FORT MYERS, Fla. — In an executive order signed by President Biden, federal law enforcement agencies are now required to have body cameras, limit no-knock warrants, and only use chokeholds in certain circumstances.
The legislation was signed two years to the day of the George Floyd murder.
"To address profound fear and trauma, exhaustion, that particularly black Americans have experienced for generations," Biden said. "And to channel that private plain and public outrage and to a rare mark of progress for years to come."
Local police departments in Southwest Florida do not have to follow the rules, though some are already following many of the order's policies.
"I do think it helps as a motivation, particularly for funding, to come down and help local agencies to get better whether it's funding equipment, training, and so on and so forth," said Dr. Randy Nelson, the director of the Center for Law and Social Justice at Bethune Cookman University in Daytona.
Nelson says some of the policies laid out in the executive order are already in place in Florida.
"If you look at many law enforcement agencies, whether it's the chokehold or the no-knock warrants — a lot of agencies are already doing that, even without this executive order," he explained.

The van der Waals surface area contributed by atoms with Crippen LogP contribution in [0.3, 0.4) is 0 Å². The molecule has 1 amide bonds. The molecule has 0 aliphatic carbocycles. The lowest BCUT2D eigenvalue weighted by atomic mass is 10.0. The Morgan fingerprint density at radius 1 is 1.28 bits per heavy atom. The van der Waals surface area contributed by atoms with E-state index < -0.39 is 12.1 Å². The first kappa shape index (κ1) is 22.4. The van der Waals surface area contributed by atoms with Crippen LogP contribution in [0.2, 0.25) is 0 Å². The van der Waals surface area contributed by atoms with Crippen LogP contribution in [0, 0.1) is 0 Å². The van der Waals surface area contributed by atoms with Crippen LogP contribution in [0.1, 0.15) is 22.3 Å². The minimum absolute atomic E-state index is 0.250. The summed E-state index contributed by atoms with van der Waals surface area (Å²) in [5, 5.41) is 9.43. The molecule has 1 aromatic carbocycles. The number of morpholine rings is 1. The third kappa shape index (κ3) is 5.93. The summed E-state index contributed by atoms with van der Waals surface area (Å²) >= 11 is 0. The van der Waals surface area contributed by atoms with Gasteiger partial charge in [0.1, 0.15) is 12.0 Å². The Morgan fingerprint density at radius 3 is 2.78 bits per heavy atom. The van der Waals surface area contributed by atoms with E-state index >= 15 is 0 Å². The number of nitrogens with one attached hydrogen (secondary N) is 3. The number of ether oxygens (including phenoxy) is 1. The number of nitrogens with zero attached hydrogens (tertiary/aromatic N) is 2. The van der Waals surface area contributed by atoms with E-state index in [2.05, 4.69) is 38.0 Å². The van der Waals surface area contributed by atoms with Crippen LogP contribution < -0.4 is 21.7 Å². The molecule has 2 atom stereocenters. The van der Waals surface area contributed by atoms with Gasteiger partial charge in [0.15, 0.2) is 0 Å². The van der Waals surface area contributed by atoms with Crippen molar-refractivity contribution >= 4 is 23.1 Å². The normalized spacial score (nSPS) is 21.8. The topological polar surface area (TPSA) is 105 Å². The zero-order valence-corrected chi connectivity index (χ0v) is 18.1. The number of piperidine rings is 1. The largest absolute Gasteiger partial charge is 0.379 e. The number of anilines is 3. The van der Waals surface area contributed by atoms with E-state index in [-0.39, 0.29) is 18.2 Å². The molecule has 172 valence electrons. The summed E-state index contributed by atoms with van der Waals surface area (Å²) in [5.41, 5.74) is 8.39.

The Lee County Sheriff's Office and Cape Coral Police would not comment on their policies. The Fort Myers Police spokesperson did provide a statement.
As an Internationally Accredited Law Enforcement Agency, certified in Advanced Law Enforcement Accreditation by the Commission on Accreditation for Law Enforcement Agencies (CALEA). The Fort Myers Police Department remains on the cutting edge for police policy, procedure and best practice. As such, the provisions identified in President Bidens Executive Order on Police Form, although newly required for federal law enforcement agencies, are already in effect for the Fort Myers Police Department. These policies, procedures and proofs of compliance are independently reviewed annually by CALEA professional assessors. Additionally, the FMPD is in full compliance with the Presidential Executive Order on Safe Policing for Safe Communities, (dated June 16, 2020), Executive Order No. 13929. This compliance certification ensures the police department remains eligible for the U.S. Department of Justice's discretionary grant funding only available to state, local, and university or college law enforcement agencies that have obtained certification through a credentialing body.
Last year, Gov. DeSantis signed many of the regulations into law. Florida agencies must already limit chokeholds, have better use of force training, and policies for those investigations.
"What I hope they take out of this is this is another opportunity to get better," Nelson said.
Also under the executive order, only federal agencies need to have body cameras. Both Cape Coral Police and Fort Myers have body cameras, while LCSO does not.